Adventures Of Fatherhood – August 24, 2018

Adventures Of Fatherhood – August 24, 2018

There’s not much I can say new about Surfers Healing.

For those who don’t know, Surfers Healing is a traveling camp that provides children with Autism and other developmental disabilities the opportunity to go surfing under the caring and professional guidance of surfers. Carson, our younger son at 8, fits into the category of eligible participants.

Surfers Healing is an amazing day-long display of compassion and understanding. The care exhibited by the volunteer surfers and organizers who make it happen is nothing short of inspiring. These folks who run this event are angels on earth in my opinion. It’s a day my family circles on the calendar every year because it’s unlike any other we have ever experienced. It’s the most special day of our year.

This was our third year attending Surfers Healing, but there were a couple things different about it this year for us.

First, we had a group of special friends and family attend this year with us. They’ve heard us talk about this event, but they got to experience it this year first hand. I recommend to anyone and everyone to take in this event at least once. It’s impossible to attend this event and leave without feeling blessed, fortunate and appreciative.

Another aspect that was unique this year was Beckett being on hand to support and watch his brother. In years past, he has not attended. It’s not that he didn’t want to come and support his brother. He did, but he has preferred to spend the entire day at camp with his friends rather than watching his little brother for 15 minutes and spend the rest of the day on the beach with us. We previously told him there’s much more to it than just your brother, but we simply didn’t want the fight in the past. We knew he would be jealous that his brother got to surf so we just let it go.

This year we insisted he join us because he was 10 years old and needed to experience it. While he may say he was sad to miss the camp field trip to Frontier Town’s water park, we know he was glad to be there with his little brother. It was evident him being there mattered to Carson from the get go.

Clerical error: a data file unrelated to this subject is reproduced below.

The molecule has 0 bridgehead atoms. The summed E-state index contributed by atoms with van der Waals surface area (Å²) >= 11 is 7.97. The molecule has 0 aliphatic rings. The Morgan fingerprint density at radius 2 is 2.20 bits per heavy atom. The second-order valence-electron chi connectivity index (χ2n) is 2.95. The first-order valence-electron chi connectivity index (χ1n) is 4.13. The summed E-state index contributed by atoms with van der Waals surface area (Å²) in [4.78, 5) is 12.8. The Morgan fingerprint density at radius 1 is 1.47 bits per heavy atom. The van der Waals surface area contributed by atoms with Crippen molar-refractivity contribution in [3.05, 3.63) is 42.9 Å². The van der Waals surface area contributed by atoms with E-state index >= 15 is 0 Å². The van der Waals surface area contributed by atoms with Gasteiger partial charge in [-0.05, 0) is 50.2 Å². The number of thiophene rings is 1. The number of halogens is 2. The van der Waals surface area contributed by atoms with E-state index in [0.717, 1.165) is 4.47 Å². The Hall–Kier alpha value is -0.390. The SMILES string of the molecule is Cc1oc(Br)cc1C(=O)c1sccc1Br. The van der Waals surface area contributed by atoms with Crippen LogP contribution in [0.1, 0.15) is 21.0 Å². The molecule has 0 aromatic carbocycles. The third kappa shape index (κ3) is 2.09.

We never know what to expect from Beckett. He impresses us most of the time by his kind actions, strong will and intelligence, but he’s also prone to disappoint us at times because he can be selfish, irrational and self-centered. He is 10 years old after all. He lives his life with blinders on at times. On this particular day, that was not the case.

I will remember this year’s Surfers Healing most for what I witnessed between Carson and Beckett.

In some ways, these guys are normal brothers, but most of the time their relationship is atypical. Carson can’t do the things Beckett can do. Carson can’t just grab a bike and ride around the neighborhood with his big brother. Carson is not going to just grab a bodyboard and follow his brother to the ocean unless I go and help him. Carson and Beckett can’t play a board game together because Carson will bend the rules to win and Beckett will not tolerate it. Beckett doesn’t like that Carson’s doctor’s appointments or therapy sessions keep me from watching him at every soccer practice or limit the amount of time he can skateboard at the park.

However, while the resentment Beckett feels for his little brother is palpable and understandable at times, their relationship is special on some levels. I know because I’ve seen it. Beckett will stand up for his little brother if he ever needs it. He’s an advocate for him. As life goes forward, we will need him to do it more regularly.

Even at their young ages, we see Beckett doing his part to speak for Carson when he’s around someone who doesn’t know Carson is non-verbal. Beckett is never shy to talk and he doesn’t mind doing his part for his brother when words are needed.

Surfers Healing was one of those instances. As Carson was getting fit for a lifejacket before surfing, Beckett raced through the crowd to get to him. He was stopped at one point by a volunteer, who let him go right by once he told her that Carson was his brother. Beckett walked up to give him a huge hug and held one hand while his surfer buddy held the other. Beckett told the surfer Carson doesn’t talk but you can talk to him like you would anyone else because he understands everything. My day was already made at that point, and Carson hadn’t even surfed.

Carson, like so many of these other special needs individuals, was incredibly calm on the water with his surfer, Blake, who he surfed with two years ago. We watched him surf seven nice waves and he thoroughly enjoyed his time in the ocean. He was even standing up on his own on a couple rides.

After his session was complete, the first person to greet him was Beckett, who Carson bearhugged and actually lifted him off the ground. It made for a great picture.

It was one of those moments that can’t be staged. If we had tried, it would have never occurred. We never told Beckett to do anything on this day. He showed tremendous interest and care for his brother, and Carson’s reaction was awesome. He seemed proud and Beckett did as well. Their interactions made their parents especially proud.

About The Author: Steven Green

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The writer has been with The Dispatch in various capacities since 1995, including serving as editor and publisher since 2004. His previous titles were managing editor, staff writer, sports editor, sales account manager and copy editor. Growing up in Salisbury before moving to Berlin, Green graduated from Worcester Preparatory School in 1993 and graduated from Loyola University Baltimore in 1997 with degrees in Communications (journalism concentration) and Political Science.